The requirements listed below are special to this department and must be read in conjunction with the general requirements of the Graduate School. For inquiries into the Department and the Graduate degrees offered please contact 212-854-2308 or firstname.lastname@example.org.
Graduate School of Arts and Sciences
For the M.A./M. Phil./Ph.D. Degrees
For the M.A. Degree:
Course requirements: A total of ten one-term courses (two Residence Units): (1) eight graduate literature/culture courses within the department taken for a letter grade, of which at least three must be in the period before 1600 and at least three in the period after 1600; substitutions of courses from other departments or from the Inter-University Doctoral Consortium must be approved by the Director of Graduate Studies (DGS) or adviser; (2) two one-term courses either within, or external to the Italian Department. These courses may be taken for R credit.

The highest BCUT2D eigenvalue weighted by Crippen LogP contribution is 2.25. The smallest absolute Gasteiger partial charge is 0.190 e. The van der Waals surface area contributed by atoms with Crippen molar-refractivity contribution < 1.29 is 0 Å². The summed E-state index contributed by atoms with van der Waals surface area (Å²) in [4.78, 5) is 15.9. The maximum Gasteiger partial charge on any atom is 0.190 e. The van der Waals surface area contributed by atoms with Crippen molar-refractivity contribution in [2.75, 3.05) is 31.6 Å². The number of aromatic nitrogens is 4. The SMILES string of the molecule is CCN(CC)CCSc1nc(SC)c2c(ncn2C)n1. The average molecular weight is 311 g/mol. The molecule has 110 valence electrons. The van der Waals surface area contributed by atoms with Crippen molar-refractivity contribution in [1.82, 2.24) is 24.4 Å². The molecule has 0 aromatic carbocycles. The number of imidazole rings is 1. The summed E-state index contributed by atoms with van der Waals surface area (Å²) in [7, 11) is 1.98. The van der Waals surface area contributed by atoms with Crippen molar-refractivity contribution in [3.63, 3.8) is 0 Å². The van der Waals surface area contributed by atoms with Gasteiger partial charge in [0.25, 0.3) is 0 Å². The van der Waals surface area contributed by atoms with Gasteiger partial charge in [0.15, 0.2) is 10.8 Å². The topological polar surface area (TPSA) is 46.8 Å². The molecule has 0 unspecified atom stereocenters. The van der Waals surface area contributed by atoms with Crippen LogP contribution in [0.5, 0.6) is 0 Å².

Languages: Students must acquire reading ability in a foreign language appropriate to his or her prospective field of specialization, satisfied by passing a written proficiency examination or by completing an approved course (Intermediate II level or higher) with a minimum grade of B-. The choice of languages will be made upon consultation with the DGS or adviser.
The M.A./M.Phil./Ph.D. program is designed to allow a well-prepared student to earn the M.A. degree within one academic year of full-time study. A student who postpones completing the requirements for the M.A. degree while accumulating Residence Units toward the M.Phil. and Ph.D. degrees does so at his or her own risk.
For the M.Phil. Degree